COURTESY THE INDEPENDENT
In the mid 1970s, psychologist Merrill Elias began tracking the cognitive abilities of more than a thousand people in the state of New York. The goal was fairly specific: to observe the relationship between people’s blood pressure and brain performance. And for decades he did just that, eventually expanding the Maine-Syracuse Longitudinal Study (MSLS) to observe other cardiovascular risk factors, including diabetes, obesity, and smoking. There was never an inkling that his research would lead to any sort of discovery about chocolate.
The chocolate effect
In the first of two analyses, Crichton, along with Elias and Ala’a Alkerwi, an epidemiologist at the Luxembourg Institute of Health, compared the mean scores on various cognitive tests of participants who reported eating chocolate less than once a week and those who reported eating it at least once a week. They found “significant positive associations” between chocolate intake and cognitive performance, associations which held even after adjusting for various variables that might have skewed the results, including age, education, cardiovascular risk factors, and dietary habits.
In scientific terms, eating chocolate was significantly associated with superior “visual-spatial memory and [organisation], working memory, scanning and tracking, abstract reasoning, and the mini-mental state examination.”
But as Crichton explained, these functions translate to everyday tasks, “such as remembering a phone number, or your shopping list, or being able to do two things at once, like talking and driving at the same time.”
In the second analysis, the researchers tested whether chocolate consumption predicted cognitive ability, or if it was actually the other way around–that people with better performing brains tended to gravitate toward chocolate. In order to do this, they zeroed in on a group of more than 300 participants who had taken part in the first four waves of the MSLS as well as the sixth, which included the dietary questionnaire. If better cognitive ability predicted chocolate consumption, there should have been an association between the people’s cognitive performance prior to answering the questionnaire and their reported chocolate intake. But there wasn’t.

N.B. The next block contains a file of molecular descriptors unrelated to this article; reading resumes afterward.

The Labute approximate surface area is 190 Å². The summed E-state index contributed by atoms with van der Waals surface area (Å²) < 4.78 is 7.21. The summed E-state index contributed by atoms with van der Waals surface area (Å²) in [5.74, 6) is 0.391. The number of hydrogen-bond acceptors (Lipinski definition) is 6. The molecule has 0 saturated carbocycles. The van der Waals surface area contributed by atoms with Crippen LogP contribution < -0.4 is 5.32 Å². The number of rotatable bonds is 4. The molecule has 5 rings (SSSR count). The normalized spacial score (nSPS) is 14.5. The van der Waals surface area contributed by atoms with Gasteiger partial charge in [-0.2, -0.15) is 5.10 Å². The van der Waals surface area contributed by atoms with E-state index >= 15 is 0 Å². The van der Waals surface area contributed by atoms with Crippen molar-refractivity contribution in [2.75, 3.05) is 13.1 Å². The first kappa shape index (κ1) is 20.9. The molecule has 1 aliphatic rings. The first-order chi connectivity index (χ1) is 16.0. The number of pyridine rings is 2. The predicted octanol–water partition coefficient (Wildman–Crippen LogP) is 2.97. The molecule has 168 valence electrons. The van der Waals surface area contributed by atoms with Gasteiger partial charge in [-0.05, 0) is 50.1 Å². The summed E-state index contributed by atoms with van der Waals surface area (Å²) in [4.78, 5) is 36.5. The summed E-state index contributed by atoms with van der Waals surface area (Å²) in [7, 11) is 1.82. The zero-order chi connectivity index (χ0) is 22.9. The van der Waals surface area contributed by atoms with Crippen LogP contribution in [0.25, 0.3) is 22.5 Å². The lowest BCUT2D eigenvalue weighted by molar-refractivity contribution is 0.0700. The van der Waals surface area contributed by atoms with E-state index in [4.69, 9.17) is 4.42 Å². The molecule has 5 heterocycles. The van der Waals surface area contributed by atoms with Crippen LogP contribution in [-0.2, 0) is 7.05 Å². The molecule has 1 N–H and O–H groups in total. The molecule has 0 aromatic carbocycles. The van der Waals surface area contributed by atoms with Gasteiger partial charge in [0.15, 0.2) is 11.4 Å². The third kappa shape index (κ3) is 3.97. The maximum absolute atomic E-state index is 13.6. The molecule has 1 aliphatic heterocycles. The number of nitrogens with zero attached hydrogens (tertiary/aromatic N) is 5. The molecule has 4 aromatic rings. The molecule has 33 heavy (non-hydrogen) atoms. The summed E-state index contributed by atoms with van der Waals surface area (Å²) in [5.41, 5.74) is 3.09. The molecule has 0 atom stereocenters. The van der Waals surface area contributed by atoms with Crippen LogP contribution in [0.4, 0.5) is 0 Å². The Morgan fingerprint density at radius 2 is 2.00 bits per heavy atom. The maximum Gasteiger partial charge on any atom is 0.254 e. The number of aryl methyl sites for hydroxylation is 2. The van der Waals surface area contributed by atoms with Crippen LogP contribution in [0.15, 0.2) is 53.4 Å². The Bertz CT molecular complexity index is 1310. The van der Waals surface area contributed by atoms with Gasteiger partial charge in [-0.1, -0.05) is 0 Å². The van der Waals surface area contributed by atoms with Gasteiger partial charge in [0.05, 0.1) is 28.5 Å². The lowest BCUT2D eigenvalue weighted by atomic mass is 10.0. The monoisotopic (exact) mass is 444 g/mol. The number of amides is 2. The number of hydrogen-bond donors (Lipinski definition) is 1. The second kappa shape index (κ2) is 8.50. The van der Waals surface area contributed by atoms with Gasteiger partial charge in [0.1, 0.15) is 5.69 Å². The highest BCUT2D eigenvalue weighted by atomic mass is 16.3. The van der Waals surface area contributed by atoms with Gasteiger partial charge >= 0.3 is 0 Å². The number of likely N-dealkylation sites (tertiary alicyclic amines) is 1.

“It’s not possible to talk about causality because that’s nearly impossible to prove with our design,” said Elias. “But we can talk about direction. Our study definitely indicates that the direction is not that cognitive ability affects chocolate consumption, but that chocolate consumption affects cognitive ability.”
What’s going on?
Why exactly eating chocolate is associated with improved brain function Crichton can’t say with absolute certainty. Nor can Elias, who admits that he expected to observe the opposite effect–that chocolate, given its sugar content, would be correlated with stunted rather than enhanced cognitive abilities. But they have a few ideas.
They know, for instance, that nutrients called cocoa flavanols, which are found naturally in cocoa, and thus chocolate, seem to have a positive effect on people’s brains. In 2014, one concludes that eating the nutrient can “reduce some measures of age-related cognitive dysfunction.” A 2011 study, meanwhile found that cocoa flavanols “positively influence psychological processes.” The suspicion is that eating the nutrient increases blood flow to the brain, which in turn improves a number of its functions.
Chocolate, like both coffee and tea, also has methylxanthines, the plant produced compounds that enhance various bodily functions. Among them: concentration levels. A number of studies have shown this, including one in 2004, and another in 2005.
Experts have known about the wonders of eating chocolate for some time. A lot of previous research has shown that there are, or at least could be, immediate cognitive benefits from eating chocolate. But rarely, if ever, have researchers been able to observe the impact of habitual chocolate eating on the brain.
The takeaway isn’t that everyone should rush to stuff their faces with the magical sweet. “I think what we can say for now is that you can eat small amounts of chocolate without guilt if you don’t substitute chocolate for a normal balanced healthy diet,” Elias said.